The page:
As the weather finally starts to cool down a bit, we can look forward to spending time in the kitchen again and working on some comfort foods. This Stuffed Cabbage dish is a great project to tackle this weekend. Like Hambagu and Corn Potage, this read more
Tis the season to treat yourself and loved ones to a special occasion meal. These Braised Short Ribs look so impressive and are so full of rich, wintry flavors-like oranges and a sweet hoisin sauce- that your guests will have no idea they took only 20 minutes of hands on time. They taste even better the next day, making them ideal for a carefree dinner party. Beef is a bit pricey these days, but it’s the holidays, so let’s splurge together!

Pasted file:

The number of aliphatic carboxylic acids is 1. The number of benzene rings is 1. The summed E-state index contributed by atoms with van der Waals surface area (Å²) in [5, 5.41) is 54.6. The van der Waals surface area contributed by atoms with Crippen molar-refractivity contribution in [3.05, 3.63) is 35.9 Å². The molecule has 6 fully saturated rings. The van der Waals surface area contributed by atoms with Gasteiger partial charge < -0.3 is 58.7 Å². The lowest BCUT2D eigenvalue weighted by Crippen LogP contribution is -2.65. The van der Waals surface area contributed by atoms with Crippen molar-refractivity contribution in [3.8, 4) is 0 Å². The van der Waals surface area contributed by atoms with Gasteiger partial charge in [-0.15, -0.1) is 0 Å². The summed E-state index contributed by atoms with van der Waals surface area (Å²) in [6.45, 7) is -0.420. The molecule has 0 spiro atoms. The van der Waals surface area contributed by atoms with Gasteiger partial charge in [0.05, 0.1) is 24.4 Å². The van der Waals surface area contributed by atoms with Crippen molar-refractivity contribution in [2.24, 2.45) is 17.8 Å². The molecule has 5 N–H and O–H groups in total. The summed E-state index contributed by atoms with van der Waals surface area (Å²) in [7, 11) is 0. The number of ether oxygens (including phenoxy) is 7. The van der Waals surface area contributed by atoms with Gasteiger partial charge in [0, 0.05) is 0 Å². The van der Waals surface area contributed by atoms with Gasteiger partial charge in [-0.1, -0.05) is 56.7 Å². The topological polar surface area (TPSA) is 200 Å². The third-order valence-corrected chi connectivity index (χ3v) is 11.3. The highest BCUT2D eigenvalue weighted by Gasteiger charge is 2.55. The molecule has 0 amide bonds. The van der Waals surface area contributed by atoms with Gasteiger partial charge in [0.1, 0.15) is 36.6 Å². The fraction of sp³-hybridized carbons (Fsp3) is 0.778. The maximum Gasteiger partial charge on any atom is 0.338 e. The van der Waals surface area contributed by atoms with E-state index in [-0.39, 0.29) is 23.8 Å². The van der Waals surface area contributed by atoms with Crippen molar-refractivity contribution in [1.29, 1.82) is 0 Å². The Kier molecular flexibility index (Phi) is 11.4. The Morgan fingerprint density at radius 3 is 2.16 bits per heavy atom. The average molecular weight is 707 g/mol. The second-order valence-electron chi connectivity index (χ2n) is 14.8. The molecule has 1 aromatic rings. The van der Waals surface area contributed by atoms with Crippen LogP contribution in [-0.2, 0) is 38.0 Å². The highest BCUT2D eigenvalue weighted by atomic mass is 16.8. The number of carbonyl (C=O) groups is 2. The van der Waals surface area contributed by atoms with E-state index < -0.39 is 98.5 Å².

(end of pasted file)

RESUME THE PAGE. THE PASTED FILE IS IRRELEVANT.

Secrets to a Great Braise
Braising is an easy way to coax tender flavor from tougher cuts of meat, but there are some secrets to creating a really great braise:
- using a heavy pot or dutch oven that maintains a steady heat
- getting a good sear on all sides of the meat; don’t overcrowd the pan and don’t rush this step
- deglazing the pan to get all those yummy browned bits into the sauce
- using deeply flavorful liquids to create a rich sauce
- adding aromatics like ginger, orange zest, cinnamon sticks really amps up the flavor
Sear the Short Ribs
I start making braised short ribs by getting a really good sear on all sides of the short ribs. A proper sear adds so much flavor, both to the meat itself and the sauce. Plus it makes the meat an attractive bronzed color. Sear the ribs in batches. Too many at once causes steam that prevents the nice brown crust we are looking for.
When all the ribs are seared, keep them in a bowl and heat more oil in the same pot. Now we sauté all the aromatics to make an umami rich sauce for the short ribs.